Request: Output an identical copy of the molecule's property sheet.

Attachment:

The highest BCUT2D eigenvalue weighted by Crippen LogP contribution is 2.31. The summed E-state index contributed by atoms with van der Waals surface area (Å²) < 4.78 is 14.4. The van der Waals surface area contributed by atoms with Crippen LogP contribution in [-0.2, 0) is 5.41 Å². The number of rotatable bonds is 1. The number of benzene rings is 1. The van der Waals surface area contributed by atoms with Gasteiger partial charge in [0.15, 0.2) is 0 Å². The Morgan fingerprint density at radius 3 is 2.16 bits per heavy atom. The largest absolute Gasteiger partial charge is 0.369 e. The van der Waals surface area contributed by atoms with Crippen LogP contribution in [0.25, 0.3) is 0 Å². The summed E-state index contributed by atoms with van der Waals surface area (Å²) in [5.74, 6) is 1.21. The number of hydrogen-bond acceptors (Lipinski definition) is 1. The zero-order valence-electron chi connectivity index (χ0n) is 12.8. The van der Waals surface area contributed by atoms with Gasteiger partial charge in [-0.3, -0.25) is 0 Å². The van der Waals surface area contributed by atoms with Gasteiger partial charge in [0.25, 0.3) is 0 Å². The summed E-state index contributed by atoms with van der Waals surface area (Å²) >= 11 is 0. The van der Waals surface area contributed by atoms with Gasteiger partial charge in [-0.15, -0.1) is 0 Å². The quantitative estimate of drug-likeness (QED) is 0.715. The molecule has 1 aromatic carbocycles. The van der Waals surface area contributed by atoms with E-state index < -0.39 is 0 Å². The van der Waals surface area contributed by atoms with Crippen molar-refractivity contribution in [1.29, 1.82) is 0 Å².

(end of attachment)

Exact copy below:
The highest BCUT2D eigenvalue weighted by Crippen LogP contribution is 2.31. The summed E-state index contributed by atoms with van der Waals surface area (Å²) < 4.78 is 14.4. The van der Waals surface area contributed by atoms with Crippen LogP contribution in [-0.2, 0) is 5.41 Å². The number of rotatable bonds is 1. The number of benzene rings is 1. The van der Waals surface area contributed by atoms with Gasteiger partial charge in [0.15, 0.2) is 0 Å². The Morgan fingerprint density at radius 3 is 2.16 bits per heavy atom. The largest absolute Gasteiger partial charge is 0.369 e. The van der Waals surface area contributed by atoms with Crippen LogP contribution in [0.25, 0.3) is 0 Å². The summed E-state index contributed by atoms with van der Waals surface area (Å²) in [5.74, 6) is 1.21. The number of hydrogen-bond acceptors (Lipinski definition) is 1. The zero-order valence-electron chi connectivity index (χ0n) is 12.8. The van der Waals surface area contributed by atoms with Gasteiger partial charge in [-0.3, -0.25) is 0 Å². The van der Waals surface area contributed by atoms with Gasteiger partial charge in [0.25, 0.3) is 0 Å². The summed E-state index contributed by atoms with van der Waals surface area (Å²) >= 11 is 0. The van der Waals surface area contributed by atoms with Gasteiger partial charge in [-0.15, -0.1) is 0 Å². The quantitative estimate of drug-likeness (QED) is 0.715. The molecule has 1 aromatic carbocycles. The van der Waals surface area contributed by atoms with E-state index < -0.39 is 0 Å². The van der Waals surface area contributed by atoms with Crippen molar-refractivity contribution in [1.29, 1.82) is 0 Å².